Osteoarthritis early detection by studying synovial fluid
For the first time, researchers found a change in the glycosylation profile of lubricin in synovial fluid from osteoarthritic equine joints compared with healthy joints. This is not shown before in human research, partly due to experimental limitations of healthy human tissue.
Glycosylation is a reaction of enzymes that attaches carbohydrate to a protein. In osteoarthritic joints that process is different from healthy joints, causing changes on a molecular level. See image below.
Lubricin (proteoglycan 4) acts in the superficial articular cartilage and synovial fluid. It has a crucial role in continuance of cartilage homeostasis. It regulates the proliferation of synovial cells and protects superficial chondrocytes from death.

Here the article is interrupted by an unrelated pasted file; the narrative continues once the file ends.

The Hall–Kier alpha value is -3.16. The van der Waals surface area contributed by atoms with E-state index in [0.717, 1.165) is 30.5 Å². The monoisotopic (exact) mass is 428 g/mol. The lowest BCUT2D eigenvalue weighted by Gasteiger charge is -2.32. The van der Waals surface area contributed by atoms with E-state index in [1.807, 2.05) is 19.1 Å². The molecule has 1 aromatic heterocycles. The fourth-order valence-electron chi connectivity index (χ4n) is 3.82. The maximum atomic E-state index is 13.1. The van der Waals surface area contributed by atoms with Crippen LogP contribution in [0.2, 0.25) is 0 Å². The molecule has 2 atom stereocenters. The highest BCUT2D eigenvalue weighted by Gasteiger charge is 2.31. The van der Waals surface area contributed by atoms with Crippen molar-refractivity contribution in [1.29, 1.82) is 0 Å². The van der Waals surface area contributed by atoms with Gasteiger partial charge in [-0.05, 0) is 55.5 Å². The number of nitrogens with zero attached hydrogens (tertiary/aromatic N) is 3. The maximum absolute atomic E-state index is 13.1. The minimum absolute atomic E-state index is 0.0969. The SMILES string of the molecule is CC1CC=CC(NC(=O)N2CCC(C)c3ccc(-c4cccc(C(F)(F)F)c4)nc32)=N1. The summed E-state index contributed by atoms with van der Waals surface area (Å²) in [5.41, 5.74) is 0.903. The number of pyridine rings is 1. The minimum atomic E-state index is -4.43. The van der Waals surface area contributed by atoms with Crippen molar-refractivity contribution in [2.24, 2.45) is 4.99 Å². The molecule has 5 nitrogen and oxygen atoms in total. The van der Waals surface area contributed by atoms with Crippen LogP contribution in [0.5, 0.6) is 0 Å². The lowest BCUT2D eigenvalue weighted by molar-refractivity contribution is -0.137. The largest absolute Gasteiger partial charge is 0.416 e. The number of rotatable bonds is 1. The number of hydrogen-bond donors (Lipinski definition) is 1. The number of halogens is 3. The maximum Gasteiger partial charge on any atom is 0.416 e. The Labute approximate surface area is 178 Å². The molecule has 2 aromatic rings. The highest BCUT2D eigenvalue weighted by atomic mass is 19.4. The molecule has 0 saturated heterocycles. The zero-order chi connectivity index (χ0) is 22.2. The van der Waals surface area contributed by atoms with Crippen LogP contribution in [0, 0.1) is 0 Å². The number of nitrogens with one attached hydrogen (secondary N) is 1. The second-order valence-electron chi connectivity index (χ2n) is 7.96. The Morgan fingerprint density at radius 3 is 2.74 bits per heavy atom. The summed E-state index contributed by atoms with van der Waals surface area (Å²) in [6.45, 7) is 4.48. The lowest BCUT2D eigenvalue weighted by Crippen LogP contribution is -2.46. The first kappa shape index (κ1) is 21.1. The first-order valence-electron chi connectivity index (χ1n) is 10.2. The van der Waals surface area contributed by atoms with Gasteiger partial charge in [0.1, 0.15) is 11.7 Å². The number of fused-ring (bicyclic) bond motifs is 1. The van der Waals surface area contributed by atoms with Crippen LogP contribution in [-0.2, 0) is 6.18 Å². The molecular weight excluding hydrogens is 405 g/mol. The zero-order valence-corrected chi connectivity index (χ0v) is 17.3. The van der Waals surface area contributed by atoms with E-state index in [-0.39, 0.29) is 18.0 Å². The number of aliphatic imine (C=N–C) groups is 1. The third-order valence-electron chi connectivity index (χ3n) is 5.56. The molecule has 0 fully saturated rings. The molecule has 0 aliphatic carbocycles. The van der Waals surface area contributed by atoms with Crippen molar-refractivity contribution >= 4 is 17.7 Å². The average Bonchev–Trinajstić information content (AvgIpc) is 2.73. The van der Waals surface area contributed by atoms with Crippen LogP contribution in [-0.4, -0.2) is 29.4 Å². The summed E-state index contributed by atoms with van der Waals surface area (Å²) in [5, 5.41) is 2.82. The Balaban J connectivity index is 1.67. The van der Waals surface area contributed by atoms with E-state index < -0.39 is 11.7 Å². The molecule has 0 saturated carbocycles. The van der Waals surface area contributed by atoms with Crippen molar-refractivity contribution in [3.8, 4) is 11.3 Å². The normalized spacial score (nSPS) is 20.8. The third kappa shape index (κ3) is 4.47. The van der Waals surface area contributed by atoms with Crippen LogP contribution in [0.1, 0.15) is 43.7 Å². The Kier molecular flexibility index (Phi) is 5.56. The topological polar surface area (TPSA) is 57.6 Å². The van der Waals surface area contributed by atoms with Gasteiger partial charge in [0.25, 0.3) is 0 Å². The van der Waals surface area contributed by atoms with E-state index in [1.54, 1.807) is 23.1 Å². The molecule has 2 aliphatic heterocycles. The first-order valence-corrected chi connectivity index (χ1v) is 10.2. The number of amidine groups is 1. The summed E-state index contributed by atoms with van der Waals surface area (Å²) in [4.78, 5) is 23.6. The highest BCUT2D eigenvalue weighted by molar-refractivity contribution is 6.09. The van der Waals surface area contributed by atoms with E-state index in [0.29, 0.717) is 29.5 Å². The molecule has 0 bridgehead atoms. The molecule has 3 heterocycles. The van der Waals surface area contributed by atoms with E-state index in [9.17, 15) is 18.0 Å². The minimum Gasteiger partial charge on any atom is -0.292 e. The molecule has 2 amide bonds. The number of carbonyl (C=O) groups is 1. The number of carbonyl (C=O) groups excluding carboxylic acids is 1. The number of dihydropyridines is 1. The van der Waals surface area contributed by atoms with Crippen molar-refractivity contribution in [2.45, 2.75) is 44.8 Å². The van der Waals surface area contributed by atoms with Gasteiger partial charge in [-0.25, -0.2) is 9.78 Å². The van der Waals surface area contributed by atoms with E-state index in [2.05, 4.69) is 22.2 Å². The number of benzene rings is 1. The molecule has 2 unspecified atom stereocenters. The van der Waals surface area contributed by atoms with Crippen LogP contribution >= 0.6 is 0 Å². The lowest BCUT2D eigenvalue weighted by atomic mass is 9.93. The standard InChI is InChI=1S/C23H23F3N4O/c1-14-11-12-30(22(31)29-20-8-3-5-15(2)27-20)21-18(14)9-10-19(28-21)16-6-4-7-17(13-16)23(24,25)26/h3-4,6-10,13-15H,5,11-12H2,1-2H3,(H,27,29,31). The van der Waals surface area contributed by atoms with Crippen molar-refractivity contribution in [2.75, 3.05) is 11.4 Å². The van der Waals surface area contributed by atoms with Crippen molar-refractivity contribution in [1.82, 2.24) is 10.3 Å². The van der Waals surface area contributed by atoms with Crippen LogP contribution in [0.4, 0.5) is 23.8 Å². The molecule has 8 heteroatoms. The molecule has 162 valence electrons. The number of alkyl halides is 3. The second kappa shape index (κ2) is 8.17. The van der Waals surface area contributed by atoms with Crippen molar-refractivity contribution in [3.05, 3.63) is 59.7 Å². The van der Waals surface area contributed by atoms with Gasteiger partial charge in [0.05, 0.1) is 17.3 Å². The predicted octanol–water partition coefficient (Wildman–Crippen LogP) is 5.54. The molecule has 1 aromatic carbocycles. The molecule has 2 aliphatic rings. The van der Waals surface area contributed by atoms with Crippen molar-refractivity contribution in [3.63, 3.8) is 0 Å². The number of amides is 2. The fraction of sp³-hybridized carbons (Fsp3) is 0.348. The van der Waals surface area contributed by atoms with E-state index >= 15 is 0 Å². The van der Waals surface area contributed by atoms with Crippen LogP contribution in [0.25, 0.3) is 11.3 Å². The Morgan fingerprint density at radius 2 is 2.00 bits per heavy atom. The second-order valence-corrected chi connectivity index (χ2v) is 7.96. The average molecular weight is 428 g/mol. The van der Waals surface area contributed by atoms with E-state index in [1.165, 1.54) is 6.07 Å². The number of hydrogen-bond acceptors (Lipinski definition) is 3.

Synovial fluid was collected from 7 healthy horses, 7 horses with structural osteoarthritis lesions and 3 horses with osteochondral lesions in joints from which fluid was collected. Additionally, 1 post mortem horse was used for an in vitro cartilage model mimicking osteoarthritis, to examine the release and processing of lubricin.
The in vitro model showed higher secretion of lubricin in synovial fluid after trauma. This
may also explain how injury leads to decreased joint lubrication and reduces the superficial synovial layer which increases the chance of osteoarthritis
> E. Svala et al., Equine Veterinary Journal 0 (2015) 1–8. All rights reserved to 2015 EVJ Ltd. Click here for the Pubmed summary